Shook Partner Joe Blum and Of Counsel John Lyons have authored an article for the Legal Intelligencer discussing a Pennsylvania appeals court's affirmation of a decision rejecting expert testimony because it lacked foundation, instead resting on the principle of res ipsa loquitur.
The decision stemmed from a plaintiff's allegation that an office chair was defective and caused him injury when it broke. The expert's opinion was "res ipsa loquitur dressed up as expert opinion," the trial court and appeals court determined, because it did not assert what defect allegedly caused the incident.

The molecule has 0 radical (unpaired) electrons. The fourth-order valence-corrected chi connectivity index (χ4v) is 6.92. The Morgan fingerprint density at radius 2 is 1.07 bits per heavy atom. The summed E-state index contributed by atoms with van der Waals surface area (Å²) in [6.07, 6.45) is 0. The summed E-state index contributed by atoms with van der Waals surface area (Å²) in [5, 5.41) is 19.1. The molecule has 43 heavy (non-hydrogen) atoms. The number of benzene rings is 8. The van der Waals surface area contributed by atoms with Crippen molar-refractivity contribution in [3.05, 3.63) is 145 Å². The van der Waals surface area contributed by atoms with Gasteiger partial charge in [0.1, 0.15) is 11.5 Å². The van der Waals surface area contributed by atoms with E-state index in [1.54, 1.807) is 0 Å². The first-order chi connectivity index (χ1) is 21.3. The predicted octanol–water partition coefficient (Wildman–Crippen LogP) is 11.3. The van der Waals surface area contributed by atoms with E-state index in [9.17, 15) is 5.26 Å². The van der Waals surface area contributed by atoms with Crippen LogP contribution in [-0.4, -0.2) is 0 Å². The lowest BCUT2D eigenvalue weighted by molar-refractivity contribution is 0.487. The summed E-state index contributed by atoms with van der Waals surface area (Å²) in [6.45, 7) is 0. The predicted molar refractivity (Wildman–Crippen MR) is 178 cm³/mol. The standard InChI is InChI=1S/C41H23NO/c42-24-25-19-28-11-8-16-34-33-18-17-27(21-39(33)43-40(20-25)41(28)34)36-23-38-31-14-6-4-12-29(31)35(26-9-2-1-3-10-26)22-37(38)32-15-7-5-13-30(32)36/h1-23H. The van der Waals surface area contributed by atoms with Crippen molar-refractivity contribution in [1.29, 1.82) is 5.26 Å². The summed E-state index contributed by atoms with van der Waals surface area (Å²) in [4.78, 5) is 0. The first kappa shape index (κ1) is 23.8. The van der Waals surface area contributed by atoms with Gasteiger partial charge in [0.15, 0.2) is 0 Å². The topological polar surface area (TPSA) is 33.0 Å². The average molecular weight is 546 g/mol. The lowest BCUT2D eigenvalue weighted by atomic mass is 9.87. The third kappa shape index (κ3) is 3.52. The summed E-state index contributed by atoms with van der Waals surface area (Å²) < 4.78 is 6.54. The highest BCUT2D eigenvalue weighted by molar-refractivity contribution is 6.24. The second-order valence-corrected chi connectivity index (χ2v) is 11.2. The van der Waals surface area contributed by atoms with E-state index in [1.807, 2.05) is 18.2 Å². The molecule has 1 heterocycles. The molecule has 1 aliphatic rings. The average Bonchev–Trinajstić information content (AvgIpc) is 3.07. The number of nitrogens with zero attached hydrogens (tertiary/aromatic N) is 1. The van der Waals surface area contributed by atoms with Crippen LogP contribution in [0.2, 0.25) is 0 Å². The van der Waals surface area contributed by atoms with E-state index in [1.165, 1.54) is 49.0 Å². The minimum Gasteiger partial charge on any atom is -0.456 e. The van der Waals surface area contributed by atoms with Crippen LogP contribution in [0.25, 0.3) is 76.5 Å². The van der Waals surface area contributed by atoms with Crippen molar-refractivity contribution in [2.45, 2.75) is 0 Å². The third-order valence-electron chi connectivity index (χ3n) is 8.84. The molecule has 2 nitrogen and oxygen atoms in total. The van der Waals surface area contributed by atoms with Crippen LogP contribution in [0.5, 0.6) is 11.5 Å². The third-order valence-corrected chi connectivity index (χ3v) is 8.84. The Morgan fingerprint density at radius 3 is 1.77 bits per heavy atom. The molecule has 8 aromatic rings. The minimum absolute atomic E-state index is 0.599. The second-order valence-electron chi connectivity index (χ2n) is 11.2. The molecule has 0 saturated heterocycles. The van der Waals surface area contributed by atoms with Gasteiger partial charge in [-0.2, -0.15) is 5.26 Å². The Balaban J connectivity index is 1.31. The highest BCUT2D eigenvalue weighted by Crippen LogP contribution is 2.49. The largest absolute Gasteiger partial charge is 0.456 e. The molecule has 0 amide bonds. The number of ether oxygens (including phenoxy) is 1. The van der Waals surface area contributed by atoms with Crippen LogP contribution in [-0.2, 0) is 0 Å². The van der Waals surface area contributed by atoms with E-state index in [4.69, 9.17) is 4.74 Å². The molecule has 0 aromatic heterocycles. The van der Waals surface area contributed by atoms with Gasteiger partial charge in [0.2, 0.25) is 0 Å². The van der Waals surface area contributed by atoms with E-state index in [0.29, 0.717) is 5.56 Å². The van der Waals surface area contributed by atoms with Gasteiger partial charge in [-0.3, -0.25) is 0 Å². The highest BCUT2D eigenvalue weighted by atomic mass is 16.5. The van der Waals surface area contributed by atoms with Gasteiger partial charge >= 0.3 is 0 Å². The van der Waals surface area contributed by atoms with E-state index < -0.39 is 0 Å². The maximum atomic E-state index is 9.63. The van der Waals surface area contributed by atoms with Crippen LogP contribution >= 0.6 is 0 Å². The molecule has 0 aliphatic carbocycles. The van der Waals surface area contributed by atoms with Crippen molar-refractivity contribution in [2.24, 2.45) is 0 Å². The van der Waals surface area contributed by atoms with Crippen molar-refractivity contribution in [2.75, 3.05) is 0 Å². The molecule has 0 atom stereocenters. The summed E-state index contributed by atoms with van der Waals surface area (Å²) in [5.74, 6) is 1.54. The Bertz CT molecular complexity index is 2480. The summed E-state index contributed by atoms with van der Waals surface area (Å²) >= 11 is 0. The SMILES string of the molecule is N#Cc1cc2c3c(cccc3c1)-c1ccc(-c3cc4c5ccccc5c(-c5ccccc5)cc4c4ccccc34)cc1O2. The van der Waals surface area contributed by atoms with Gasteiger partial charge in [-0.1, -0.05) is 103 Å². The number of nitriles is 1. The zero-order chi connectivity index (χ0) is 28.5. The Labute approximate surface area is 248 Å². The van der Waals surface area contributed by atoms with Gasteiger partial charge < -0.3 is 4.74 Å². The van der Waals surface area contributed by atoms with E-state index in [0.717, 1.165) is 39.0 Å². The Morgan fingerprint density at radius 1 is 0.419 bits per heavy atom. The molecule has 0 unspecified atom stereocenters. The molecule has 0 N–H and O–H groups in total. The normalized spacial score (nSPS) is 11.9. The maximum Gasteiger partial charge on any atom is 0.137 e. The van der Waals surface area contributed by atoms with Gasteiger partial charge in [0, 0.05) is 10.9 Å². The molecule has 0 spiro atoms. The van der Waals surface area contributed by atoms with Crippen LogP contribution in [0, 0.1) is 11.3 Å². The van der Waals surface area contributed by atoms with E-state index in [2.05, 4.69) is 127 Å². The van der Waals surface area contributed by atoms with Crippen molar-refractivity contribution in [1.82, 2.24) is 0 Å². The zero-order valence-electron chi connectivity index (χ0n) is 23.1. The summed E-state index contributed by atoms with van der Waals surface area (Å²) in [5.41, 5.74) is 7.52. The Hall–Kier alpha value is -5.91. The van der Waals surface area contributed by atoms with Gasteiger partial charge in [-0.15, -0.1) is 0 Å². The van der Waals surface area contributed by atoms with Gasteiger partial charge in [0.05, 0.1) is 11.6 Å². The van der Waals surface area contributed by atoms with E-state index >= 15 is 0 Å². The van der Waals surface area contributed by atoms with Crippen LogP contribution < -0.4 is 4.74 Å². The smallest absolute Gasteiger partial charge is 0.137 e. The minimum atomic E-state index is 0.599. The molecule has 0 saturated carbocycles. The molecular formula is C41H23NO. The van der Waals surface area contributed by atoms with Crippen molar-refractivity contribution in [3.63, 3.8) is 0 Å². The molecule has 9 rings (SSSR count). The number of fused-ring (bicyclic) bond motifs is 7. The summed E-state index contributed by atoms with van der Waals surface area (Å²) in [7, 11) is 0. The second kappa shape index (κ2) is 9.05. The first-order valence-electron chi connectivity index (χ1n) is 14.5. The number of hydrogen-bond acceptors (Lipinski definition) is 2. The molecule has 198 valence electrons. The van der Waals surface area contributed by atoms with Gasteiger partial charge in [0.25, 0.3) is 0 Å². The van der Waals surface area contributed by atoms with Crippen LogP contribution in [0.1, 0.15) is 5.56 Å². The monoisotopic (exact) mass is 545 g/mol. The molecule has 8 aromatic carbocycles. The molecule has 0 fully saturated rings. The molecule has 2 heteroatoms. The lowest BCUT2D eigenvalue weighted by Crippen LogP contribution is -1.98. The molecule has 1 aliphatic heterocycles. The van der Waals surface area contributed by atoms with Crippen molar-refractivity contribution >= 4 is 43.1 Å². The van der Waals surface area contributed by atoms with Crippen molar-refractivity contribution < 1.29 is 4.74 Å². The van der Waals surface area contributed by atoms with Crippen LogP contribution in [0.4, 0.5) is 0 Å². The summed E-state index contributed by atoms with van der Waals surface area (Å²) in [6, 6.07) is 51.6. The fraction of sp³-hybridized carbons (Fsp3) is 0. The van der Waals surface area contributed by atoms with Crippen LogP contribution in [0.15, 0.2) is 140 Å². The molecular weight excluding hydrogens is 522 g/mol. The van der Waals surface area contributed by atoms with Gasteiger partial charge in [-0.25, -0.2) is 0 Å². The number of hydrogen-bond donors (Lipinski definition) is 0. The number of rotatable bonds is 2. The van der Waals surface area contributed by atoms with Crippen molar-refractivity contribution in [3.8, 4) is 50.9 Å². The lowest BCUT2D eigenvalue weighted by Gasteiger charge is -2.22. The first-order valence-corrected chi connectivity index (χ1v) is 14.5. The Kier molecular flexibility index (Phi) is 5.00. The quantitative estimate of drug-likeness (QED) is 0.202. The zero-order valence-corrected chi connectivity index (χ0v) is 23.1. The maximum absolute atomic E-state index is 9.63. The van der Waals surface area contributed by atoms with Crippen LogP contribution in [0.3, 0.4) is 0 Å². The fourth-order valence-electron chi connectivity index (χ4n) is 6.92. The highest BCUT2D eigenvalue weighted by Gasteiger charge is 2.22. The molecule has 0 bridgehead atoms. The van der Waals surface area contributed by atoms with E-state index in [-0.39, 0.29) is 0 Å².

Blum and Lyons conclude, "The Superior Court's decision in Nobles demonstrates the importance of fully exploring both the factual and scientific bases of an expert's opinions, and timely seeking the exclusion of experts whose opinions lack an adequate factual foundation; do not rely on scientific authority; or do not apply the cited scientific authorities to the facts of the case. Litigants should also be alert to 'res ipsa loquitur dressed up as expert opinion,' and develop sufficient evidence to show that the expert's opinion is nothing more than 'inadmissible lay testimony by an expert.'"